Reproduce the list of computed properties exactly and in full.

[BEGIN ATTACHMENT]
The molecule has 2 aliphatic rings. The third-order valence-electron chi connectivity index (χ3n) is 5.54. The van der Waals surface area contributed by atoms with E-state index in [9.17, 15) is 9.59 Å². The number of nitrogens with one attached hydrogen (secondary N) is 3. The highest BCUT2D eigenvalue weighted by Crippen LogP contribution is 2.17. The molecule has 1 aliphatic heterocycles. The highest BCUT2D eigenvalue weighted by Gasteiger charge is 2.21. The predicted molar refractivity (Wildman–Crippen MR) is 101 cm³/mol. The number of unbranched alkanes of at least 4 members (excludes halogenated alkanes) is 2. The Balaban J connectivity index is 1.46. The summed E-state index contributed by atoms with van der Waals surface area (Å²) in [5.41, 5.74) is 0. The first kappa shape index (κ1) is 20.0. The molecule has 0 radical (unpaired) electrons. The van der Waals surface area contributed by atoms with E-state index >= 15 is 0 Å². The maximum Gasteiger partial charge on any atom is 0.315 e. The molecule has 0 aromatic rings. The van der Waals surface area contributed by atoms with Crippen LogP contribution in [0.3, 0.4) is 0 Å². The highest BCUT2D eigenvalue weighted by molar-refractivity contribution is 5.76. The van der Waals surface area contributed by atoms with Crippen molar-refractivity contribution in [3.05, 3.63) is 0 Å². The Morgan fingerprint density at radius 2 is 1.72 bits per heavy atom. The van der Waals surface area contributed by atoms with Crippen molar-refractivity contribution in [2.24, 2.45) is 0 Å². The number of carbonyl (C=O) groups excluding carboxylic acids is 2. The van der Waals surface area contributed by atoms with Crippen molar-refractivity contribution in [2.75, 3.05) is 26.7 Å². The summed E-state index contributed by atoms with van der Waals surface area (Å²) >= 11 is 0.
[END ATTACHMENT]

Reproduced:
The molecule has 2 aliphatic rings. The third-order valence-electron chi connectivity index (χ3n) is 5.54. The van der Waals surface area contributed by atoms with E-state index in [9.17, 15) is 9.59 Å². The number of nitrogens with one attached hydrogen (secondary N) is 3. The highest BCUT2D eigenvalue weighted by Crippen LogP contribution is 2.17. The molecule has 1 aliphatic heterocycles. The highest BCUT2D eigenvalue weighted by Gasteiger charge is 2.21. The predicted molar refractivity (Wildman–Crippen MR) is 101 cm³/mol. The number of unbranched alkanes of at least 4 members (excludes halogenated alkanes) is 2. The Balaban J connectivity index is 1.46. The summed E-state index contributed by atoms with van der Waals surface area (Å²) in [5.41, 5.74) is 0. The first kappa shape index (κ1) is 20.0. The molecule has 0 radical (unpaired) electrons. The van der Waals surface area contributed by atoms with E-state index >= 15 is 0 Å². The maximum Gasteiger partial charge on any atom is 0.315 e. The molecule has 0 aromatic rings. The van der Waals surface area contributed by atoms with Crippen LogP contribution in [0.3, 0.4) is 0 Å². The highest BCUT2D eigenvalue weighted by molar-refractivity contribution is 5.76. The van der Waals surface area contributed by atoms with Crippen molar-refractivity contribution in [3.05, 3.63) is 0 Å². The Morgan fingerprint density at radius 2 is 1.72 bits per heavy atom. The van der Waals surface area contributed by atoms with Crippen molar-refractivity contribution in [2.24, 2.45) is 0 Å². The number of carbonyl (C=O) groups excluding carboxylic acids is 2. The van der Waals surface area contributed by atoms with Crippen molar-refractivity contribution in [2.75, 3.05) is 26.7 Å². The summed E-state index contributed by atoms with van der Waals surface area (Å²) >= 11 is 0.